Lingua::Translate::Google - Translation back-end for Google's translation service.


 use Lingua::Translate;

         back_end => 'Google',
         api_key  => 'YoUrApIkEy',
         referer  => 'http://your.domain.tld/yourdir/',
         format   => 'text',
         userip   => '',

 my $xl8r = Lingua::Translate->new( src => 'de', dest => 'en' );

 # prints 'My hovercraft is full of eels'
 print $xl8r->translate('Mein Luftkissenfahrzeug ist voller Aale') . "\n";

 # switch to auto detect for source language
 $xl8r->config( src => 'auto' );

 # prints 'My hovercraft is full of eels'
 print $xl8r->translate('Mi aerodeslizador está lleno de anguilas') . "\n";


Lingua::Translate::Google is a translation back-end for Lingua::Translate that contacts Google translation service to do the real work. The Google translation API is currently at:

Lingua::Translate::Google is normally invoked by Lingua::Translate; there should be no need to call it directly. If you do call it directly, you will lose the ability to easily switch your programs over to alternate back-ends that are later produced.

Please Read

By using Google services (either directly or via this module) you are agreeing to the Google terms of service.

Referer URL

Google asks that you include a meaningful referer value to identify the API users.

API key

The API key is optional.


new( src => $lang, dest => $lang )

Creates a new translation handle. Determines whether the requested language pair is available and will croak if not.


A valid RFC-3066 language tag or 'auto'. See: I18N::LangTags Also see: LIMITATIONS


Destination Language


Either 'html' or 'text'. This indicates the type of content your sending Google's way. If you omit, then a guess is made based on the submitted text.


This is the IP address of your end user which Google encourages you to supply.

Other options that may be passed to the config() function (see below) may also be passed as arguments to this constructor.


The following methods may be called on Lingua::Translate::Google objects.

available() : @list

Returns a list of available language pairs, in the form of 'XX_YY', where XX is the source language and YY is the destination. If you want the english name of a language tag, call I18N::LangTags::List::name() on it. See I18N::LangTags::List.

This method contacts Google (at and parses from the HTML the available language pairs. The list of language pairs is cached for subsequent calls.

You may also use this method to see if a given language tag is available.

 die "doesn't have 'he'"
     if !$xl8tr->available('he');

translate($text) : $translated

Translates the given text, or die's on any kind of error.

Incomming $text should be UTF-8 encoded.

If you may also call translate in list context to get a hash of information about the translation query. In order for this to work you must bypass the Lingua::Translate interface and create an instance of Lingua::Translate::Google directly.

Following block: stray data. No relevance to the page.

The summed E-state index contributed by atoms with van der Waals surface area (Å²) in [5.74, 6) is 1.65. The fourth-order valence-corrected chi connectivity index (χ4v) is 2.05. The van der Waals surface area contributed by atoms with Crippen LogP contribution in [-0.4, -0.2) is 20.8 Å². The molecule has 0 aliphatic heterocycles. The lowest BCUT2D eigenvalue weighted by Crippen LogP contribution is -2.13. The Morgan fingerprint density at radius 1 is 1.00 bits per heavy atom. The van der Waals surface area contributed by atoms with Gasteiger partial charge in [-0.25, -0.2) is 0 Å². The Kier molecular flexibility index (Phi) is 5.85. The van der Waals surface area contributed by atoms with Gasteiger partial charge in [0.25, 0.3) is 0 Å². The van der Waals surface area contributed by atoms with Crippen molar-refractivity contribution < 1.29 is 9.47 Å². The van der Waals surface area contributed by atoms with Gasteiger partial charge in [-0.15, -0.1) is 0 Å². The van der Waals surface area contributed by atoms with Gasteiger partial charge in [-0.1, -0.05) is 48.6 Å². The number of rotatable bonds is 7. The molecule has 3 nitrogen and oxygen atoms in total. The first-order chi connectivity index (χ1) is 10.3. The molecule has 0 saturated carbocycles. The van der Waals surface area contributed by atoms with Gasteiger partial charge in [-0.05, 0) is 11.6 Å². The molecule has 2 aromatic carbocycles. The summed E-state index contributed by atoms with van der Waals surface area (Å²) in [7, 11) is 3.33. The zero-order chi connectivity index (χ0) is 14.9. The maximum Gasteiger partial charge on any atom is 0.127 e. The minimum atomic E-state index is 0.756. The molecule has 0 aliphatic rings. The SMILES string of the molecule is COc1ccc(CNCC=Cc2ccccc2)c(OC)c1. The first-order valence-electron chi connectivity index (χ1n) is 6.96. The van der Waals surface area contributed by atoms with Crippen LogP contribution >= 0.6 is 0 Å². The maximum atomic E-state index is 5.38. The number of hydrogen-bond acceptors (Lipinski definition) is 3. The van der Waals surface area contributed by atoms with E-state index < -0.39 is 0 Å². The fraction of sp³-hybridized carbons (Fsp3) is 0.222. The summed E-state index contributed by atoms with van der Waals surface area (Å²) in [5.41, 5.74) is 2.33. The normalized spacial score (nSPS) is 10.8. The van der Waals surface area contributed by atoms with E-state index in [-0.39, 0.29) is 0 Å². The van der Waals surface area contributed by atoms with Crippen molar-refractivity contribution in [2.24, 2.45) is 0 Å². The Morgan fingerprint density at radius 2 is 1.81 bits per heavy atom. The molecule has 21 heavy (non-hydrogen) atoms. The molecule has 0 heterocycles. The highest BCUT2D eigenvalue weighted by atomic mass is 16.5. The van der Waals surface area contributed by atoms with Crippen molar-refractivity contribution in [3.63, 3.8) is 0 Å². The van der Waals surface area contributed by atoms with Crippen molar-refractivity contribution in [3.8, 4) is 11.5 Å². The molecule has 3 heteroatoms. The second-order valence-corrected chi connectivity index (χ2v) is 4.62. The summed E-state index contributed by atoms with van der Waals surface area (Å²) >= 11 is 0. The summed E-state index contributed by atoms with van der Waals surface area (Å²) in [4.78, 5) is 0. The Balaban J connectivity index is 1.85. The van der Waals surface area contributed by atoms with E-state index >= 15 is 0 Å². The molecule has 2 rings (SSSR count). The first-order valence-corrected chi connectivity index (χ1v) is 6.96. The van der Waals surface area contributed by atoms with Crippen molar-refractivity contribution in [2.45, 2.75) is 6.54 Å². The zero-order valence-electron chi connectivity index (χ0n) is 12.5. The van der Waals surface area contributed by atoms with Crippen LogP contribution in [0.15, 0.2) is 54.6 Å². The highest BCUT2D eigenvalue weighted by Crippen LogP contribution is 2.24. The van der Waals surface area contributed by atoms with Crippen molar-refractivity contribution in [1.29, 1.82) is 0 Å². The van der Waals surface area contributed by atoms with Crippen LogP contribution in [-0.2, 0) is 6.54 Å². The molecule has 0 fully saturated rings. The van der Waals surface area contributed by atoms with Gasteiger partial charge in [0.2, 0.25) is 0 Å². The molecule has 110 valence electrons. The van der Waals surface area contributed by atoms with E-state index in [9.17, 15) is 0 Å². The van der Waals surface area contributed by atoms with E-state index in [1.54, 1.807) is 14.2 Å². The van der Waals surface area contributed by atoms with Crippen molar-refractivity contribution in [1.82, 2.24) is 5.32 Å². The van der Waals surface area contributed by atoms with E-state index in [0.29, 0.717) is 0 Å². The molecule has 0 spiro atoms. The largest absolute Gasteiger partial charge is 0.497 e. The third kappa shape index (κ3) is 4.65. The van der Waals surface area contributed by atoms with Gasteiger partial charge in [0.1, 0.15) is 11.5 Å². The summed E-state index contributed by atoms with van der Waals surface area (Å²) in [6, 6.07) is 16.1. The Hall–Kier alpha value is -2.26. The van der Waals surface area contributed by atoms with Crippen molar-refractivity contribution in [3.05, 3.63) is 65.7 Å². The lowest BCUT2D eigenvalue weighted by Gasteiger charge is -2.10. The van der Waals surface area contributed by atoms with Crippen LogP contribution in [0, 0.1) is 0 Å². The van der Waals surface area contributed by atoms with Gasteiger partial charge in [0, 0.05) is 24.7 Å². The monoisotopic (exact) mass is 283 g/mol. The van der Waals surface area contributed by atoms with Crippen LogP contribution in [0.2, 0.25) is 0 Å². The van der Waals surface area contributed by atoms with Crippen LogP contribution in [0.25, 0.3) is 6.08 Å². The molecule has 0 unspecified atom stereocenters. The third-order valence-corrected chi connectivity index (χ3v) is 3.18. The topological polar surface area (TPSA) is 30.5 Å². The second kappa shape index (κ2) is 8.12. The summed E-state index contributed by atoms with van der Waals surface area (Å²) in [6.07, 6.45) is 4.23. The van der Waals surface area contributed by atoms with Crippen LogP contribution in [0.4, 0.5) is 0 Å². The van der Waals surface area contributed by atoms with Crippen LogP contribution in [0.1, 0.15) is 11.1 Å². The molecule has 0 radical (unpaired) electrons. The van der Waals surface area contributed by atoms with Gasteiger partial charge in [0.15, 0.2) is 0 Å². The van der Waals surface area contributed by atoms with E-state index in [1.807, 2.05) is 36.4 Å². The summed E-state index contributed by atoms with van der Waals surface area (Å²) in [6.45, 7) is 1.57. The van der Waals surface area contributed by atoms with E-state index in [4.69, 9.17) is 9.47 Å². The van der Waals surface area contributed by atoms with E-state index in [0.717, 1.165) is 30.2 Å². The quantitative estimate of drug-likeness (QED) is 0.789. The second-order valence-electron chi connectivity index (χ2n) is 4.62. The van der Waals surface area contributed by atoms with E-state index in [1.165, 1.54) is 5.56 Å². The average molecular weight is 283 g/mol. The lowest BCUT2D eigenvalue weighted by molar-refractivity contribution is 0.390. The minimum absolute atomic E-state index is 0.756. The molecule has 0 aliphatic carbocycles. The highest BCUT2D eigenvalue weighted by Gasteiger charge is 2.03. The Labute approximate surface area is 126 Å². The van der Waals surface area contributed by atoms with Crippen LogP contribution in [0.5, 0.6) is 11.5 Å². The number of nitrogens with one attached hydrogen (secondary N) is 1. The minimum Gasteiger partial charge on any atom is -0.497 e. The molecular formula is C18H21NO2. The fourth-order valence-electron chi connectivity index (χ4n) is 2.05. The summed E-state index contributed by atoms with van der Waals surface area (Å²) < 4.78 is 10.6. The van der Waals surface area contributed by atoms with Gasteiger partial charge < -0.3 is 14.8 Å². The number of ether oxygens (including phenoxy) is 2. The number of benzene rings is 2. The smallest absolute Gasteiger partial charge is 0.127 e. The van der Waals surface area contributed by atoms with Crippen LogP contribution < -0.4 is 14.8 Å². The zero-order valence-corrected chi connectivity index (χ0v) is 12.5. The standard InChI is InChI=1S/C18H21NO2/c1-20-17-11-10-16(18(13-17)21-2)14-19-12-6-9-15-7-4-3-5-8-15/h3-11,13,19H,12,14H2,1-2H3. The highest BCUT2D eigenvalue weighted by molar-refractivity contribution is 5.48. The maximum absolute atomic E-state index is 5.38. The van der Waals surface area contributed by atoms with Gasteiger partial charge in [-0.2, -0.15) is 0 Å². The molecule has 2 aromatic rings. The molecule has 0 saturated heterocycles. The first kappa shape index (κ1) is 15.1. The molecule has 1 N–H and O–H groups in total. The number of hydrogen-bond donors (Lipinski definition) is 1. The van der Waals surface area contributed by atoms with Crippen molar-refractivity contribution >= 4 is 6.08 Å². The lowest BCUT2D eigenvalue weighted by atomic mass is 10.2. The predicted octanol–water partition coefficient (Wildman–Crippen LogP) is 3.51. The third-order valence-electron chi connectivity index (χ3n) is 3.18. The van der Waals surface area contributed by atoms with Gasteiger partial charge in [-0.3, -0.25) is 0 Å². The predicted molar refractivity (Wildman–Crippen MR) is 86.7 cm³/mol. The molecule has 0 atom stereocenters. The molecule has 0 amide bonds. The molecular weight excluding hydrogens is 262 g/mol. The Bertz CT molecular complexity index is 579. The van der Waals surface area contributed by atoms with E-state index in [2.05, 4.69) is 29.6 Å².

my $xl8r = Lingua::Translate::Google->new( src => 'auto', dest => 'en' );

 my %xl8td = $xl8r->translate('Mein Luftkissenfahrzeug ist voller Aale');

 print 'xl8td: ', Data::Dumper::Dumper( \%xl8td );

    xl8td: $VAR1 = {
        'dest'   => 'en',
        'q'      => 'Mein Luftkissenfahrzeug ist voller Aale',
        'src'    => 'de',
        'result' => 'My hovercraft is full of eels'

This feature is useful if you're specifying 'auto' and you want to see what Google identifies as the source language.

agent() : LWP::UserAgent

Returns the LWP::UserAgent object used to contact Google.


config( option => $value, )

Use this to set any of these options:


The API key is not required. But you're invited to use one as a secondary means of identifying yourself.



The value for the referer header in HTTP requests sent to the Google translation service.

Google requests that you provide a valid referer string as the primary means of identifying yourself. You will probably use the URL you specified when you got your API key, or perhaps the URL where your application exists.


The User-Agent string to use when contacting Google.

The default value is: Lingua::Translate::Google/0.10


The number of times to retry contacting Google if the first attempt fails. The default value is 2.


The source language. Same as constructor src option.


The destination language. Same as constructor dest option.


Default value is true. When using the 'auto' src option, this causes the result of the first language detect query to be saved and used on subsequent calls to translate. Set this option to false to require that each call to translate redetect the source language.

If you're doing a lot of queries and the source language is expected to be the same for all of them then this option should reduce the number of HTTP requests by 1/2 - 1.


This module supports 'auto' src tag for auto detecting the source language. However, the calling module Lingua::Translate enforces that language tags are valid according to I18N::LangTags::is_language_tag. To prevent this from being a problem, you need to allow Lingua::Translate::Google to be evaluated before the constructor call.

For example:

 use Lingua::Translate;

     back_end => 'Google',

 my $xl8r = Lingua::Translate->new(
     src      => 'auto',
     dest     => 'de',


 use Lingua::Translate::Google;

 my $xl8r = Lingua::Translate->new(
     back_end => 'Google',
     src      => 'auto',
     dest     => 'de',

This will fail:

 use Lingua::Translate;

 my $dies = Lingua::Translate->new(
     back_end => 'Google',
     src      => 'auto',
     dest     => 'de',


Lingua::Translate, Lingua::Translate::Babelfish, LWP::UserAgent, Unicode::MapUTF8


This is free software, and can be used/modified under the same terms as Perl itself.


Sam Vilain ( wrote Lingua::Translate::Babelfish which served as the basis for this module.

Andrew Nugged ( provided some crucial bug fixes and drove me to release 0.11.


Dylan Doxey, <>